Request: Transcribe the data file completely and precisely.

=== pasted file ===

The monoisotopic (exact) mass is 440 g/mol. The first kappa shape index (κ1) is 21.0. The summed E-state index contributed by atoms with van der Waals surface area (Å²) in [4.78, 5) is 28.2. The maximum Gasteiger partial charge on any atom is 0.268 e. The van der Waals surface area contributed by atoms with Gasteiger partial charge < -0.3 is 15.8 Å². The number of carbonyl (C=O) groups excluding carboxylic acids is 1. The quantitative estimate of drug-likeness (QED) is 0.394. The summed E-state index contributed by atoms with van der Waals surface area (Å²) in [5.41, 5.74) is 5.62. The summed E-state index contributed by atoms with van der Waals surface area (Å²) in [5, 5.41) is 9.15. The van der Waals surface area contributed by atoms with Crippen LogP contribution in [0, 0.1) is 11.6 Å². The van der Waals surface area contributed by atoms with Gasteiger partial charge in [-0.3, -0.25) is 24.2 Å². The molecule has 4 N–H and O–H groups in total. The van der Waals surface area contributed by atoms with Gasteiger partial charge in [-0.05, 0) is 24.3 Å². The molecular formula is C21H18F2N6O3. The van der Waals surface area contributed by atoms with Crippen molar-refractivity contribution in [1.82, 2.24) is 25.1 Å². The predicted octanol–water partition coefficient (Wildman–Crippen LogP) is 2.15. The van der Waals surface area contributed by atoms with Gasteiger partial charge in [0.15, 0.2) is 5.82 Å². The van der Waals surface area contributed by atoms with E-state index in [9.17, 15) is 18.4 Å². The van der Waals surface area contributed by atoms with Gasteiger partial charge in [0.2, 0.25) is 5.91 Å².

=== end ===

The monoisotopic (exact) mass is 440 g/mol. The first kappa shape index (κ1) is 21.0. The summed E-state index contributed by atoms with van der Waals surface area (Å²) in [4.78, 5) is 28.2. The maximum Gasteiger partial charge on any atom is 0.268 e. The van der Waals surface area contributed by atoms with Gasteiger partial charge < -0.3 is 15.8 Å². The number of carbonyl (C=O) groups excluding carboxylic acids is 1. The quantitative estimate of drug-likeness (QED) is 0.394. The summed E-state index contributed by atoms with van der Waals surface area (Å²) in [5.41, 5.74) is 5.62. The summed E-state index contributed by atoms with van der Waals surface area (Å²) in [5, 5.41) is 9.15. The van der Waals surface area contributed by atoms with Crippen LogP contribution in [0, 0.1) is 11.6 Å². The van der Waals surface area contributed by atoms with Gasteiger partial charge in [-0.3, -0.25) is 24.2 Å². The molecule has 4 N–H and O–H groups in total. The van der Waals surface area contributed by atoms with Gasteiger partial charge in [-0.05, 0) is 24.3 Å². The molecular formula is C21H18F2N6O3. The van der Waals surface area contributed by atoms with Crippen molar-refractivity contribution in [1.82, 2.24) is 25.1 Å². The predicted octanol–water partition coefficient (Wildman–Crippen LogP) is 2.15. The van der Waals surface area contributed by atoms with Gasteiger partial charge in [0.15, 0.2) is 5.82 Å². The van der Waals surface area contributed by atoms with E-state index in [9.17, 15) is 18.4 Å². The van der Waals surface area contributed by atoms with Gasteiger partial charge in [0.2, 0.25) is 5.91 Å².